Museum team builds full-size reconstruction of 30 ft Titanic lifeboat in Falmouth

The National Maritime Museum Cornwall has commissioned the build of a full-size reconstruction of Lifeboat 13 for its major new exhibition, Titanic Stories, which will examine the stories arising from the Titanic’s momentous sinking on 15 April 1912, re-appraising many of the myths that still linger around one of the most tragic events of the 20th century.

Our Director, Richard Doughty, says:

The National Maritime Museum Cornwall is known for its collection of small boats, so why are we telling a story about what was in 1912 the world’s largest ship? It’s because everything we know, or think we know, comes from the 706 people who left the ship in the lifeboats. Titanic Stories is a small boat story.”

Guest co-curator of the exhibition Dr Eric Kentley said:

The Titanic carried fourteen lifeboats of the type the Museum is reconstructing.  We chose the number 13 partly because there’s a very good account written of what happened in the boat and how it nearly came to grief – by the English schoolmaster Lawrence Beesley. But Boat 13 also helps us examine some of the Titanic myths, such as ‘women and children first’. Looking at who was in the boat we begin to see a more complicated picture.”

The exhibition will present a luggage label for every named person on the boat (55 people) displaying their name, age, and why they were on the Titanic. Of the 55 people on the lifeboat the exhibition will show that 24 of the 55 were crew, 21 were 3rd class, 9 were 2nd class, 1 was first class and also that the 24 crew were men, plus 11 were male passengers, 14 were female passengers and 6 were  children, thus telling a story that challenges existing assumptions.

A living exhibit

The lifeboat is currently being built, in house, in the museum’s boat building workshop, situated towards the back of the museum. Visitors should make sure to come and take a closer look at the team in action, and the team are ready to answer questions and show people around the build.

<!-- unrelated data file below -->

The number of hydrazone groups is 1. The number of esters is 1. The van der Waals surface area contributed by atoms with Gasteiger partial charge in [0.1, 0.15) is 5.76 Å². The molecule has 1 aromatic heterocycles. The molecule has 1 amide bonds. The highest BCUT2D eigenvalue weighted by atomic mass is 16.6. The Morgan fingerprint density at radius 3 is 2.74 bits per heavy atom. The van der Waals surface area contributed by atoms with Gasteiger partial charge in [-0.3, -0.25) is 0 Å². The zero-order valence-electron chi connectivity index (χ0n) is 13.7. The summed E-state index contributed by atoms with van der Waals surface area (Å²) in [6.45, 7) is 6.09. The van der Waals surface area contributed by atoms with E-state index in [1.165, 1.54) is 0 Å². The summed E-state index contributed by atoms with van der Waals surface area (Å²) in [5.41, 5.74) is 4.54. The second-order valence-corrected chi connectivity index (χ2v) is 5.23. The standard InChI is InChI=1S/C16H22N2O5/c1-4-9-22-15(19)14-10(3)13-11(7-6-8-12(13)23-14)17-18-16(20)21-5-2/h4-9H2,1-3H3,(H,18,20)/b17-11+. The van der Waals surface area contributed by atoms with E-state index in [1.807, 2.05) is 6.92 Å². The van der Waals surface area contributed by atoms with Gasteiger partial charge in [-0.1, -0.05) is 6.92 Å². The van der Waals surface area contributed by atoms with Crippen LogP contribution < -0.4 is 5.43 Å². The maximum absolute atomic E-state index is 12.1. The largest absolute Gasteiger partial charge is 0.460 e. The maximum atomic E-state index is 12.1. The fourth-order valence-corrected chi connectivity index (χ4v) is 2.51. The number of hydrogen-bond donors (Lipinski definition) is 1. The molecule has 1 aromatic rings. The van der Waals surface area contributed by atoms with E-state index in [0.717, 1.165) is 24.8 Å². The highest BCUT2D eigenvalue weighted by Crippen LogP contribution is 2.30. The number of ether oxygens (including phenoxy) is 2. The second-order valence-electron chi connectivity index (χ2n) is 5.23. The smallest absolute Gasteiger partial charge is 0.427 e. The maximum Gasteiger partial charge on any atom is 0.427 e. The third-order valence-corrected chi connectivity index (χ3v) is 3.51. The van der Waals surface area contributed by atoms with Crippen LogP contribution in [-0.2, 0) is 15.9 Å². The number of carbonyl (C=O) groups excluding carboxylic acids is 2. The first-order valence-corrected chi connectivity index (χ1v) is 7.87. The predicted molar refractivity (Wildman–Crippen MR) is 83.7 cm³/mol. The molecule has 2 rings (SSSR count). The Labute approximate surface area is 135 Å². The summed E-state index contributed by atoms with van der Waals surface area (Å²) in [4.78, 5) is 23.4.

The in-house build is part of a programme of reconstructions of historical craft in the Museum’s boatbuilding workshop.

The Museum’s boat workshop is managed by Boat Collections Manager Andy Wyke and Workshop Manager Mike Selwood. The build is being led by professional and accomplished local boat builder Andrew Nancarrow supported by Advanced Apprentice in Boat Conservation Reuben Thompson and a small team of museum volunteers and students from Falmouth Marine School.

Extensive research

The Museum team has carried out extensive research to ensure the boat is as faithful a reconstruction as possible. This boat is one of a number of built in the museum’s boat building workshop and something the Museum is keen to do more of, continuing to build representations or reconstructions of important craft.

Mike Selwood Boat Workshop Manager said:

‘Our ambition is to develop a respected centre for restoration, conservation and repair of historical vessels. And we’re slowly building up that resource. Our core responsibility is the maintenance and care of the nations small boat collection, but alongside that we’re developing a reputation for keeping alive traditional boatbuilding skills.’

Andy Nancarrow Boat builder said:

‘This project is important because it brings history alive. The research process gives better understanding into the past and develops a deeper understanding of the subject. During the actual build, which takes place in the museum’s boat building workshop, we become a living exhibit. Visitors like to come back and see the weekly progress, and they are able to come into the workshop and chat with the team as we work, asking us questions.’

‘Schools and younger children also get involved. They ask some great questions, and it really brings the subject to life for them.’

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